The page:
White Roles in Black African Film: Towards an Intercultural Negotiation of Identity Models

This project proposes a new perspective on the history of black African cinema and intercultural processes of appropriation. Film roles that can be traced back to white role models are adapted in African film to completely different goals. In adapting ‘white roles,’ black actors must negotiate scientifically outdated but nevertheless still powerful conceptions, especially in the Western media, of ‘race’-determined identity. Along with the question of when a film role is a ‘white role,’ this study will examine the significance that the taking-over of ‘white roles’ by black African actors has for the development of film south of the Sahara; and what function this intercultural adaptation of roles possesses in processes of negotiating cultural identity. The project’s primary goal is a contribution to the shaping of intercultural concepts.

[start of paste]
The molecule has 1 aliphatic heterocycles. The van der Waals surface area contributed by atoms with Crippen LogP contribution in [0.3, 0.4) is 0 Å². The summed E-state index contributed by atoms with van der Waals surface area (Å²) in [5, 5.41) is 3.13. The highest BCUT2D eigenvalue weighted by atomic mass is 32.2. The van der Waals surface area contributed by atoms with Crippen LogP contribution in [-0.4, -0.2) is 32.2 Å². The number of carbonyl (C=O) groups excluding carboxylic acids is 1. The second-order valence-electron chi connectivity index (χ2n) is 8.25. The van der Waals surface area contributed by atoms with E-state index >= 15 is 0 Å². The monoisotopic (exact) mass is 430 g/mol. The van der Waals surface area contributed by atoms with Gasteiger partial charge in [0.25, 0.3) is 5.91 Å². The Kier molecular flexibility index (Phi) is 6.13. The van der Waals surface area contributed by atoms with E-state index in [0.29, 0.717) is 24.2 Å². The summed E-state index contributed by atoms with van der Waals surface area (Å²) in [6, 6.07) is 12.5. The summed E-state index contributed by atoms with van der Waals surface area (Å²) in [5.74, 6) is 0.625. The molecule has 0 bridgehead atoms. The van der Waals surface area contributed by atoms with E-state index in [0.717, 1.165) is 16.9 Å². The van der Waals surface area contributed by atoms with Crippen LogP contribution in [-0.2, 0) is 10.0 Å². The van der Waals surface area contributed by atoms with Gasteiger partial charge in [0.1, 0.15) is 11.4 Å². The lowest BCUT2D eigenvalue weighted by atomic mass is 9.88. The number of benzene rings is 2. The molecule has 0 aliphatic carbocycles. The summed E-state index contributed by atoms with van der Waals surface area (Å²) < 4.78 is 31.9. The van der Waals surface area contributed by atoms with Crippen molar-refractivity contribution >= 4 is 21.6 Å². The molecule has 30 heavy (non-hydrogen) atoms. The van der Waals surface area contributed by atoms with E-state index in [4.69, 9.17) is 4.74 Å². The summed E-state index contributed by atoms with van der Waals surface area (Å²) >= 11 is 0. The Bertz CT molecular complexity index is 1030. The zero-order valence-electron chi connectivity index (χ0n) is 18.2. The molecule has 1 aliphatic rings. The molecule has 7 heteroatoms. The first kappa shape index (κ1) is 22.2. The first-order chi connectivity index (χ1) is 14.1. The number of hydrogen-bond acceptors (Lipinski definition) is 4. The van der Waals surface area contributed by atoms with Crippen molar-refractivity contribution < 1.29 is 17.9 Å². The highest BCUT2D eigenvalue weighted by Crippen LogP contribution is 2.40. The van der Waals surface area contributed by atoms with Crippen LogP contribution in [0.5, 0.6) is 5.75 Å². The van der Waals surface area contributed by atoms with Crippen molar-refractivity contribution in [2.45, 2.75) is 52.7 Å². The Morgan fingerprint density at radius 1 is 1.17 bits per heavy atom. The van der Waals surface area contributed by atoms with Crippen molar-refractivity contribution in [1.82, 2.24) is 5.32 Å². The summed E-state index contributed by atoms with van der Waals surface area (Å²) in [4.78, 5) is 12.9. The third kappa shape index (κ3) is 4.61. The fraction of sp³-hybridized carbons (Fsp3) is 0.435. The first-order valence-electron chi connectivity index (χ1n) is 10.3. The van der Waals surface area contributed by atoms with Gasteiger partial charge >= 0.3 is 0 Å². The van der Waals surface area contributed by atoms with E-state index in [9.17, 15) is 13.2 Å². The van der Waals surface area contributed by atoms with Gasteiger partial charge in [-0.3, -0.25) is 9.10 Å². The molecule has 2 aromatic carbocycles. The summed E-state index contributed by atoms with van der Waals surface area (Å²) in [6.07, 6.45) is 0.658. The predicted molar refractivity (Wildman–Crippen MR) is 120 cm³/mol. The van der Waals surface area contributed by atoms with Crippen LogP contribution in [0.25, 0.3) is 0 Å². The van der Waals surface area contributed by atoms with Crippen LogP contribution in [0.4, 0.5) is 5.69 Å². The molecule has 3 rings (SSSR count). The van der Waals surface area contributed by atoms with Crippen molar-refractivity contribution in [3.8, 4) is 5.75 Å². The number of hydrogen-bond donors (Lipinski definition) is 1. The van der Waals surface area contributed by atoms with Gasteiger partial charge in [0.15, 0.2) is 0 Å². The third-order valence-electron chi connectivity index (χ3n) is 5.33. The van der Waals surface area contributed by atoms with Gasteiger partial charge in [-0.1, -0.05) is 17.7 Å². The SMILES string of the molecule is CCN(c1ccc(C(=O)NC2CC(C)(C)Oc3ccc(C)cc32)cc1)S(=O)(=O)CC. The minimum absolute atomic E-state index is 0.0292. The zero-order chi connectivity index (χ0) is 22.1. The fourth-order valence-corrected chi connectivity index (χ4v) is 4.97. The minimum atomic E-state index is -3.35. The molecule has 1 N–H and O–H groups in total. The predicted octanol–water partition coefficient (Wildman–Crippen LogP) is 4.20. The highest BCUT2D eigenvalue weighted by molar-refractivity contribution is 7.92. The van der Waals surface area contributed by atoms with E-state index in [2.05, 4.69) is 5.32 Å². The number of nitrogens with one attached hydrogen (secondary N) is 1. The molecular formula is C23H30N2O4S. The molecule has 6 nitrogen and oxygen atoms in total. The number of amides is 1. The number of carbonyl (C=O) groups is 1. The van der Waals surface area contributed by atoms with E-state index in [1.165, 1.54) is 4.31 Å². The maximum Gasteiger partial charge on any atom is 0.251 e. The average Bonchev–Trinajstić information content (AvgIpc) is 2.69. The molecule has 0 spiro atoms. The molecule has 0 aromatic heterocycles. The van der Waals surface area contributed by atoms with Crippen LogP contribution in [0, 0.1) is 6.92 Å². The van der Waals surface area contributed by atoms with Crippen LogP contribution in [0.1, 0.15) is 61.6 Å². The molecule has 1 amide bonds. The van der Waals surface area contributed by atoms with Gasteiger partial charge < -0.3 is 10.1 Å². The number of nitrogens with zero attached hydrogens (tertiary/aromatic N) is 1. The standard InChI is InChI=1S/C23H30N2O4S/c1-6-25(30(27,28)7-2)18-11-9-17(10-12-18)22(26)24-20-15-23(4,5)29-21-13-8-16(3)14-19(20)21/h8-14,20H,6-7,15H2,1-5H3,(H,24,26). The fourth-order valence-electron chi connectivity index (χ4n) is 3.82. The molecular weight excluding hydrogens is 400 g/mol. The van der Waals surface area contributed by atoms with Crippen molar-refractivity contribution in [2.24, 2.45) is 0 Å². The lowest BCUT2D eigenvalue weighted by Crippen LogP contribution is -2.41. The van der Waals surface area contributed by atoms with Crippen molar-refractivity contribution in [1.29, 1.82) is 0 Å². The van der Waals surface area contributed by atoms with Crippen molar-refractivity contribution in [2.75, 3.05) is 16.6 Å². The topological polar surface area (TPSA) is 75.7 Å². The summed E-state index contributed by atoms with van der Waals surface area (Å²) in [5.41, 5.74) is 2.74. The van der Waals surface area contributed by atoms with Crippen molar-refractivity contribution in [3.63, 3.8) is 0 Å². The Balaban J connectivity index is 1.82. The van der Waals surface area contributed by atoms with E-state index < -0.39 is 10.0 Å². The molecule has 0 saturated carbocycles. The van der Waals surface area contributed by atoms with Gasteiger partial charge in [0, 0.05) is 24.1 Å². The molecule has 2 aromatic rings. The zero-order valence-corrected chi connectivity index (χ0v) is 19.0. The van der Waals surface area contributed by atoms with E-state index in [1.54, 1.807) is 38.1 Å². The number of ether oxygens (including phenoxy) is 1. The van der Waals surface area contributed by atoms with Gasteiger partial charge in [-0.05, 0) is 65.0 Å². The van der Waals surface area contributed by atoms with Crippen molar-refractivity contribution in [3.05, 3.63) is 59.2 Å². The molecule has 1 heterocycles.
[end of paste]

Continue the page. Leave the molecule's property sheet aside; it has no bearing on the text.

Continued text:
Term of Project: 2007-2008
Research endowment funding 2007

Project Members:
Jun. Prof. Matthias Krings (Ethnology and African Studies)
Dr. Marie-Helene Gutberlet (Theater, Film, and Media Studies, Frankfurt University)
Cassis Kilian, M.A. (Ethnology and African Studies)

Publication:
KILIAN, CASSIS (2012): Schwarz besetzt. Postkoloniale Planspiele im afrikanischen Film. Bielefeld (=Postcolonial Studies, 14), 396 S.